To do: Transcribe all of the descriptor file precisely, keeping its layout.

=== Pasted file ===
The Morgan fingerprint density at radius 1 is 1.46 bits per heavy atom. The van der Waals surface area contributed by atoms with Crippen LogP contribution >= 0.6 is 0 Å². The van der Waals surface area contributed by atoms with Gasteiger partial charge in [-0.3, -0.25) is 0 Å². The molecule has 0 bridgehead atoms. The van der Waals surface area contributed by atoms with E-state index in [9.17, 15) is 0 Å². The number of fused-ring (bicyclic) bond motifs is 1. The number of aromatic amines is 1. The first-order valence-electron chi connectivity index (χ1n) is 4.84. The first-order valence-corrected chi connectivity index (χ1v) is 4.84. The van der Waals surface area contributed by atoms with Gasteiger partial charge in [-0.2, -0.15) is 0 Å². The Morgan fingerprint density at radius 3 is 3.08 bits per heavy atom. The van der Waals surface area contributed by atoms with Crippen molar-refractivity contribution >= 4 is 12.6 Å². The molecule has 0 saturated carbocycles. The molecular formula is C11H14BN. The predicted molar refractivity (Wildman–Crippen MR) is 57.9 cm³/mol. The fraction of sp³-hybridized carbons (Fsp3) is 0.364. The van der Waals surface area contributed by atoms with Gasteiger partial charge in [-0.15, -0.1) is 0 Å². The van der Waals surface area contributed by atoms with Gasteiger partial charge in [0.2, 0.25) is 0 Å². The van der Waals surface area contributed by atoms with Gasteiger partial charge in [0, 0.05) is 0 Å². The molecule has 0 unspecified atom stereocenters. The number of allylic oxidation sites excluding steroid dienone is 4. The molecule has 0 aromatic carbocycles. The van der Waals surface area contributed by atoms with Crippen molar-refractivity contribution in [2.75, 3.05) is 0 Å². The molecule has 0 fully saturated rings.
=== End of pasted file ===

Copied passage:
The Morgan fingerprint density at radius 1 is 1.46 bits per heavy atom. The van der Waals surface area contributed by atoms with Crippen LogP contribution >= 0.6 is 0 Å². The van der Waals surface area contributed by atoms with Gasteiger partial charge in [-0.3, -0.25) is 0 Å². The molecule has 0 bridgehead atoms. The van der Waals surface area contributed by atoms with E-state index in [9.17, 15) is 0 Å². The number of fused-ring (bicyclic) bond motifs is 1. The number of aromatic amines is 1. The first-order valence-electron chi connectivity index (χ1n) is 4.84. The first-order valence-corrected chi connectivity index (χ1v) is 4.84. The van der Waals surface area contributed by atoms with Gasteiger partial charge in [-0.2, -0.15) is 0 Å². The Morgan fingerprint density at radius 3 is 3.08 bits per heavy atom. The van der Waals surface area contributed by atoms with Crippen molar-refractivity contribution >= 4 is 12.6 Å². The molecule has 0 saturated carbocycles. The molecular formula is C11H14BN. The predicted molar refractivity (Wildman–Crippen MR) is 57.9 cm³/mol. The fraction of sp³-hybridized carbons (Fsp3) is 0.364. The van der Waals surface area contributed by atoms with Gasteiger partial charge in [-0.15, -0.1) is 0 Å². The van der Waals surface area contributed by atoms with Gasteiger partial charge in [0.2, 0.25) is 0 Å². The van der Waals surface area contributed by atoms with Gasteiger partial charge in [0, 0.05) is 0 Å². The molecule has 0 unspecified atom stereocenters. The number of allylic oxidation sites excluding steroid dienone is 4. The molecule has 0 aromatic carbocycles. The van der Waals surface area contributed by atoms with Crippen molar-refractivity contribution in [2.75, 3.05) is 0 Å². The molecule has 0 fully saturated rings.